Some educators have joined the teachers’ unions in decrying the high-stakes MCAS exams, and have sparred with Mr. Driscoll and the state board for favoring charter schools.

Jonthan King, a parent of two students in the 7,000-student Cambridge schools and a professor of molecular biology at the Massachusetts Institute of Technology, says Mr. Driscoll’s affability belies a rigid conservatism

“Despite his diplomatic manner, he travels around blithely misrepresenting test results and discounting classroom experiences,” asserted Mr. King, who belongs to a statewide group called the Coalition for Authentic Reform in Education, which opposes the MCAS. Mr. King views the commissioner’s policies as part of a rightward drift in state policy.

To date, 83 percent of the students in the class of 2003 have passed the math portion of the MCAS, and 88 percent have passed English. Mr. Driscoll says that steady improvement on the exams shows that the expectations set for students, who have five chances to pass, are realistic.

Last year, the state board instituted an appeals process for students who have not passed the MCAS, but who have met local graduation requirements and have completed schoolwork at MCAS-equivalent levels.

The critics are not satisfied.

“Driscoll has abandoned the interest of public school teachers and schools,” Mr. King contended. "[The MCAS] has driven the best teachers out of schools, and led to thousands of students dropping out who have been demonized in the name of high standards.”

Worthy Opponent

The son of Irish immigrants, David Driscoll is Massachusetts born and raised.

He grew up the youngest in a family of 10 in Melrose, a small city a few miles north of Boston where he still lives. Home is just minutes from the state education department’s offices here in Malden. Mr. Driscoll is usually at his desk by 7 a.m.

“No one around here is a morning person,” the commissioner teased his staff on a recent day.

According to Mark McQuillan, the deputy commissioner of education, Mr. Driscoll combines a down-to-earth style with a relentless focus. “He’s a lot of fun, but he’s very serious about what he does,” Mr. McQuillan said. “He works around the clock.”

The state board of education rewarded Mr. Driscoll, who makes $150,000 a year, with outstanding marks on his annual review in January and said that a raise would be considered later.

Mr. Driscoll has provided strong leadership during a time of high expectations, tight budgets, and fractious ideological disputes about the future of Massachusetts education, said S. Paul Reville, who helped write the state’s 1993 education reform law and directs the Center for Education Research and Policy at the Massachusetts Institute for a New Commonwealth.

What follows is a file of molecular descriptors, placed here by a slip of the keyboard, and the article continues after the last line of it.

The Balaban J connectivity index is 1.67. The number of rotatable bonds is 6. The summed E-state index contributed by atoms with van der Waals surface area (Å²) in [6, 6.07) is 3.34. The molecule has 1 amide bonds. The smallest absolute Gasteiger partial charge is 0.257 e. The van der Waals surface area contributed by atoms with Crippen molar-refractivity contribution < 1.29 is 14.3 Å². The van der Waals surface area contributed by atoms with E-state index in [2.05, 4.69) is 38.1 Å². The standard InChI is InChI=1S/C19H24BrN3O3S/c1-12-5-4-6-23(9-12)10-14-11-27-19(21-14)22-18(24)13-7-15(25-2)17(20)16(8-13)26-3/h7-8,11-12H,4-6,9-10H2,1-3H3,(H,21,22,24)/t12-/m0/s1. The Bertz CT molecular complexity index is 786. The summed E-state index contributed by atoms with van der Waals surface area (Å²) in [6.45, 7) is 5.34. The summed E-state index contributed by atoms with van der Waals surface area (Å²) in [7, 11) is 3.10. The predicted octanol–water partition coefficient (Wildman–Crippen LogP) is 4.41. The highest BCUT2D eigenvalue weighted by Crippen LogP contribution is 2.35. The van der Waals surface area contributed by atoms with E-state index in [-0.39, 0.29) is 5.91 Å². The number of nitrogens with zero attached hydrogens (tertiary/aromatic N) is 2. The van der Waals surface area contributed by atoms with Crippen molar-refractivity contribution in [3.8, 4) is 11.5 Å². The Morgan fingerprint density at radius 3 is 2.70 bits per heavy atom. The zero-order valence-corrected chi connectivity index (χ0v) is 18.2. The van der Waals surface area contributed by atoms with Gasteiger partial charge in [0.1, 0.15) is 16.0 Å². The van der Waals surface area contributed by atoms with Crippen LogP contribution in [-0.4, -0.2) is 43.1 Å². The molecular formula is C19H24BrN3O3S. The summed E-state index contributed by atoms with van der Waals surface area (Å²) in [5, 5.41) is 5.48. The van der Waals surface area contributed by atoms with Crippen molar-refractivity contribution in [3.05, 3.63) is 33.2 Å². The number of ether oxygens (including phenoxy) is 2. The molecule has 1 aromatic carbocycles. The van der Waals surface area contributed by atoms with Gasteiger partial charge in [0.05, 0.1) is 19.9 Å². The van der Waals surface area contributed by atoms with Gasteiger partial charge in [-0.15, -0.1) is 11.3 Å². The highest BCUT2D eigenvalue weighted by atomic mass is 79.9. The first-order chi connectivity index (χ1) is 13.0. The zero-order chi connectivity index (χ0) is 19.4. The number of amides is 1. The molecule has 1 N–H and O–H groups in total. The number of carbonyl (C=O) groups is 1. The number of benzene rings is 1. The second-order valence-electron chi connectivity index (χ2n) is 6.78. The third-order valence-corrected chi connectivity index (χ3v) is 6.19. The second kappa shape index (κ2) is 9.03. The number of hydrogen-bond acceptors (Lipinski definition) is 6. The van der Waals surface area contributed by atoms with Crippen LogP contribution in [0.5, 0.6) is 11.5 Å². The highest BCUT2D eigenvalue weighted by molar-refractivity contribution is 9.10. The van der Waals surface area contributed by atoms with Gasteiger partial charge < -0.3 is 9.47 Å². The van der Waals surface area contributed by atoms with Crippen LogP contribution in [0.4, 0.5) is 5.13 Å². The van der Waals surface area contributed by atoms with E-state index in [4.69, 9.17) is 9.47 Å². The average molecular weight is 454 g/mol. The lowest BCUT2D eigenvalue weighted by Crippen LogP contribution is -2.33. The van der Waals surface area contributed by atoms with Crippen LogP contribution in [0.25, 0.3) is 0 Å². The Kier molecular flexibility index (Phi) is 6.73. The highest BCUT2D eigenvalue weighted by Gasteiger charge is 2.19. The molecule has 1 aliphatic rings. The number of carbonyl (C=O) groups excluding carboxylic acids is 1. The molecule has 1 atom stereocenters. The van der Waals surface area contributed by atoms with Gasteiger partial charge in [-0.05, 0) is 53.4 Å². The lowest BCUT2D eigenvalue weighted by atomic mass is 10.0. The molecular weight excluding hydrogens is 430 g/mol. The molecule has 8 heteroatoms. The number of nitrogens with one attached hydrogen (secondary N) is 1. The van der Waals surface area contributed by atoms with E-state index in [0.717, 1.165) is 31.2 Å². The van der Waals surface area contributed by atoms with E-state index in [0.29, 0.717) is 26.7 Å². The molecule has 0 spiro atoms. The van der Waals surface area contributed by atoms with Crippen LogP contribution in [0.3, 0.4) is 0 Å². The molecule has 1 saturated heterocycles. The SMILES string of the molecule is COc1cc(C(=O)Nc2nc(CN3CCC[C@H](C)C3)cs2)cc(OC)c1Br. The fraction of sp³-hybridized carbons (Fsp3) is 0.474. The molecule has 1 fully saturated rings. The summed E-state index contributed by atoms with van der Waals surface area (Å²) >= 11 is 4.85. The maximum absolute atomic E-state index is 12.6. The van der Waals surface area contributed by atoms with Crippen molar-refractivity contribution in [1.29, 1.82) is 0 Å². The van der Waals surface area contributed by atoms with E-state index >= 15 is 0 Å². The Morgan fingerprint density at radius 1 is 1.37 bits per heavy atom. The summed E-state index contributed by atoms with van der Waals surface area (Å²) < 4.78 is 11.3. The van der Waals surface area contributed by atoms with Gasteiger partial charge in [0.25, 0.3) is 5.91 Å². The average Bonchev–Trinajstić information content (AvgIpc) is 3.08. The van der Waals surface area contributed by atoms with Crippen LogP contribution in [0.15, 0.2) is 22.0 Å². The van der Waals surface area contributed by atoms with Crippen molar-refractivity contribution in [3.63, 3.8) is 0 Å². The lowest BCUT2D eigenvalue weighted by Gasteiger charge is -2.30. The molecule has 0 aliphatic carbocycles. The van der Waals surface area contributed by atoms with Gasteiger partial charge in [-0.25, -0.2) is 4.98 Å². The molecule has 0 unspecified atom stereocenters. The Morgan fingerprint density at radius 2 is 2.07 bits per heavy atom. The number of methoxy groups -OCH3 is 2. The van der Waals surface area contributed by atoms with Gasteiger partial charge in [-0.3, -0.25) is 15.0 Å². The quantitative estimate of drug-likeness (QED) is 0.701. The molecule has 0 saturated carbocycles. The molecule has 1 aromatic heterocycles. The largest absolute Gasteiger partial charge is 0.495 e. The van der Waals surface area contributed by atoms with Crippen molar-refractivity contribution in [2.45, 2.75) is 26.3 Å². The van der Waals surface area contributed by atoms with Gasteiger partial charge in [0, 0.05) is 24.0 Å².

“He has had a very challenging tenure because he has worked with a board of education that has strong ideologies that have often been at odds with the field,” said Mr. Reville, who is also a lecturer at Harvard University’s graduate school of education.

The commissioner’s unwavering commitment to an often-unpopular position has won him both respect as a leader and criticism. Perhaps the best example is his steadfast support of the MCAS graduation requirement.

Many in Massachusetts believe a single test should not determine whether a student graduates, and they are fighting back.

A handful of local school boards have taken largely symbolic votes in defiance of state law, electing to give students diplomas for meeting local graduation requirements, even if they do not pass the MCAS.

A lawsuit is pending in state court that claims Massachusetts has not adequately prepared students for the assessment, and that the test has a disproportionate impact on minority students.

But even his policy foes say Mr. Driscoll is a committed leader.

“While we have become adversaries in many ways, we respect him as a very worthy ideological opponent,” said Glenn Koocher, the executive director of the Massachusetts Association of School Committees, which represents local school boards.

State teachers’ union officials at odds with the commissioner over testing and other issues declined comment for this article.

While Mr. Driscoll says he understands the concerns expressed by opponents of high-stakes testing, he’s not wavering.

“Our achievement is up across the board,” he said. “Obviously, a lot of that has to do with the pressure of the test.”

The father of four uses a family analogy to describe the state’s tough love. “You can’t love anyone more than your own children,” he said. “But there are times when you have to say no, and kids get angry. You have to say no because it’s the right thing to do.

“The bottom line is a high school diploma has to mean something.”

Coverage of leadership issues in education—including governance, management, and labor relations—is supported by the Broad Foundation.